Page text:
How to prune all plants ‘effectively’ to ‘encourage even, bushier growth’ now

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The best time to prune depends on the plant, shrub or tree but it is an essential job to help maintain a healthy and attractive garden. It can be hard to know how to prune or when a plant needs pruning and so experts at British plant food brand Phostrogen® have shared top tips on how gardeners can do the job properly. 

They explained: “Pruning plants is an important but often overlooked gardening task. Pruning means to cut and trim back leaves, branches and dead matter from your plants, shrubs and trees. 

“Yet this simple task offers a wide range of benefits – it improves plant health, prevents disease, encourages more growth, and allows you to train your foliage.

“You can tell if an area of a plant needs to be removed by checking to see if underneath the bark is brown or dying. Other tell-tale signs include not producing buds or leaves during growing season, and even underdeveloped or dead root systems.”

Pruning away dead matter helps to “reduce the risk of disease” taking over the whole plant.

Instead, it allows the plant to focus on new growth during its active growing season.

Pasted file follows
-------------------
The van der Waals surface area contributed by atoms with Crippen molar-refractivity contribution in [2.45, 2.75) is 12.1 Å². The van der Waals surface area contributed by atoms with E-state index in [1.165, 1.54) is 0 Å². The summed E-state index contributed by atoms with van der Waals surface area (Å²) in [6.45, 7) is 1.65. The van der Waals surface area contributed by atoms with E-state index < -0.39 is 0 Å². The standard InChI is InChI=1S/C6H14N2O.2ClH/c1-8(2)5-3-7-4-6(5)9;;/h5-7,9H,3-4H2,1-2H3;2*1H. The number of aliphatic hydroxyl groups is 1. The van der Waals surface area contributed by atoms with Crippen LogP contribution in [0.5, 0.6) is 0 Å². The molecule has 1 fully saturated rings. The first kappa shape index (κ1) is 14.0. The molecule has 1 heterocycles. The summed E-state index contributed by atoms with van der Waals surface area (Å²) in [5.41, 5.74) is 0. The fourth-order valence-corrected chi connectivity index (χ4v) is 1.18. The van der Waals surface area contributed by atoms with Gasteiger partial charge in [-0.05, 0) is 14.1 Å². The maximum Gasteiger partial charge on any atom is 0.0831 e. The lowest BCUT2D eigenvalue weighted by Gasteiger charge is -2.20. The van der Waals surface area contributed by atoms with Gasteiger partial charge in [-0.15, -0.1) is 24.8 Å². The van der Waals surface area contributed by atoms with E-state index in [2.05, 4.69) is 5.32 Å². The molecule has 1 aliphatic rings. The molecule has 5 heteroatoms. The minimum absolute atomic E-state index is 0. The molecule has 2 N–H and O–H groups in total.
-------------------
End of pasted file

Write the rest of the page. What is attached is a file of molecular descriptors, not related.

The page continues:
The experts continued: “It also allows more light and oxygen to get to the shrub, further encouraging more growth. 

“Pruning is also essential if your shrubs are beginning to take over an area of the garden or are overhanging walkways, paths and entry points, to allow clear access and to remove any safety risks.  

“This part of general landscaping maintenance also improves the overall aesthetic of your garden.

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“Plants will need pruning regularly to encourage an even, bushier growth – we recommend once every other month during active growth periods.

“To prune your plants effectively, simply take a pair of sharp secateurs or shears and cut off any dead, damaged or diseased stems and branches.”

In August, gardeners should prune wisteria and climbing shrubs after flowering.

Hebes and lavenders can also be given a light pruning.

For those with rambling roses, they should be pruned one they have finished flowering.

After plants have been pruned, the experts recommended replenishing the vital nutrients.

This included using a fertiliser to help the plant or shrub grow.

The plant experts said: “Fertilisers comprise of several key elements to help your plants thrive, including Nitrogen, Phosphorus, Potassium Iron and Magnesium. 

“These ingredients promote healthy green foliage and an abundance of flowers and fruit, as well as help plants become more drought resistant and develop a healthy root system. 

“There are a variety of fertilisers and forms to choose from, like Phostrogen® All Purpose Plant Food granules, which are applied directly around the base of the plant and simply hoed in before watering. This form has the benefit of a slower release of up to 100 days and is very easy to use.

“Liquid fertilisers can be diluted into a watering can and generously applied around the roots and as far out as the foliage reaches, getting to work fast.

“For organic gardeners, there are also a variety of feeds certified by the Organic Farmers & Growers which is enriched with seaweed for a naturally fertile soil.”

There are also other brands of fertiliser on the market, available from garden centres or online.

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